Professor Jan Willis of Wesleyan University, who has been named one of Time Magazine’s Six Spiritual Innovators for the New Millennium, visited Milton on Wednesday as a speaker for the Class of 1952’s Endowment for Religious Understanding. Ms. Willis is a professor of Tibetan Buddhism and the author of several books.
Her opening remarks to students and faculty at Wednesday’s assembly invited the audience to join her in a Buddhist peace prayer. She recited, “May I be free from danger. May you be free from danger. May the world be free from danger. May we all have the courage to choose peace.” Ms. Willis then recalled how her experience growing up in Birmingham, Alabama in the 1960s during the Civil Rights Movement was one that profoundly impacted her and ultimately led her toward the non-violent ways of the Buddhist monks. She said, “As a tenth grader I marched with Dr. Martin Luther King, and that was what showed me the power of non-violence and the triumph of marching with like-minded people. I learned that violence only begets violence. Hatred only begets hatred. What happens afterwards?”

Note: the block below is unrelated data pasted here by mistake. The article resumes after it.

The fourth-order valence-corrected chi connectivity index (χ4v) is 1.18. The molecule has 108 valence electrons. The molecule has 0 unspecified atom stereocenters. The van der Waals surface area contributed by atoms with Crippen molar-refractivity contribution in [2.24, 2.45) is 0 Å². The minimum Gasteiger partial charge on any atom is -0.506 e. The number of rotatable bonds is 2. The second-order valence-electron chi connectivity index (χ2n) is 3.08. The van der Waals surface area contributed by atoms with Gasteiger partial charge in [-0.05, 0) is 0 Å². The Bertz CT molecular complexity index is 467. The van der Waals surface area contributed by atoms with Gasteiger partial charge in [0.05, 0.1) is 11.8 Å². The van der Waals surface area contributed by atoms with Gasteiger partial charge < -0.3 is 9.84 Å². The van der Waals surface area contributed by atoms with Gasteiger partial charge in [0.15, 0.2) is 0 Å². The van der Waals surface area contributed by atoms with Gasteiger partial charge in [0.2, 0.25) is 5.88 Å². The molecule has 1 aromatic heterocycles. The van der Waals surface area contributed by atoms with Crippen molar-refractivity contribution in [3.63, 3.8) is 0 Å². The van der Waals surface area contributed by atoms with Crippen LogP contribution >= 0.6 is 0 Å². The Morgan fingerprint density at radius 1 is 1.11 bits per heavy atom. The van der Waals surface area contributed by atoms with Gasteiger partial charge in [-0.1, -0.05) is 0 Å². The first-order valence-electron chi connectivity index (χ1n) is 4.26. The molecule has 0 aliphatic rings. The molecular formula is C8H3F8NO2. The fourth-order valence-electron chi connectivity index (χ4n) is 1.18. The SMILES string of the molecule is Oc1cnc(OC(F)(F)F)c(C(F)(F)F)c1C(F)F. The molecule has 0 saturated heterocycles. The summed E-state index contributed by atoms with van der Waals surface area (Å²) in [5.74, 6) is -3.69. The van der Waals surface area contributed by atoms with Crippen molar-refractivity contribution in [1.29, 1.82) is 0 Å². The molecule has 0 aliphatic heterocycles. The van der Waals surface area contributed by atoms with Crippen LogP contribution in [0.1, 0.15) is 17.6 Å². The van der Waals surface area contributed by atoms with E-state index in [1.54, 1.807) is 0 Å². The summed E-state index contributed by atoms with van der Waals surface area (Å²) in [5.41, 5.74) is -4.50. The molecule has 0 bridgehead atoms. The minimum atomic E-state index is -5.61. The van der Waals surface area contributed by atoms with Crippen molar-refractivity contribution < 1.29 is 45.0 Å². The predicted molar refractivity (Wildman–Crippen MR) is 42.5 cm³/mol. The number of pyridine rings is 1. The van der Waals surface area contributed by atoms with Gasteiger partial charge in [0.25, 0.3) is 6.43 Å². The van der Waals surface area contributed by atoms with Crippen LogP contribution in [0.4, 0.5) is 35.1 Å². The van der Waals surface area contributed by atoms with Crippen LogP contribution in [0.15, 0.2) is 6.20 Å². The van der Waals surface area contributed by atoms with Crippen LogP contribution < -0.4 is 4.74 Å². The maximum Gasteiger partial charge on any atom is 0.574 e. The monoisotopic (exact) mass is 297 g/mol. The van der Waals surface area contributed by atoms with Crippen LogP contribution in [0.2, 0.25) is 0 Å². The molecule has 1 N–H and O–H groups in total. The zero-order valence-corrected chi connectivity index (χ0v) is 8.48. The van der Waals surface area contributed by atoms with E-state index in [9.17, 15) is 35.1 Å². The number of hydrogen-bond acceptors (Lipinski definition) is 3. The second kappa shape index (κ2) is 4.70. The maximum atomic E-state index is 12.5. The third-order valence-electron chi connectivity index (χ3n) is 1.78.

After graduating from Cornell University, where she at one point joined an armed protest to demand a black-studies program, Ms. Willis felt she only had two choices: join the Black Panthers, or go to Nepal to live and study with 60 monks in a Tibetan monastery. She decided to leave the tumultuous conditions at home in search of inner and outer peace. She has said that in finding this peace, “meditation is the path. You don’t have to accept [Buddhist] dogma. You just have to spend time on the cushion.”
The philosophical concept she explained to students, as an approach to our complex world, is “the ethics of inter-relatedness.” After speaking to the Milton community Ms. Willis answered questions and met with students and faculty in Straus Library. Her recent memoir is titled, Dreaming Me: An African-American Woman’s Spiritual Journey.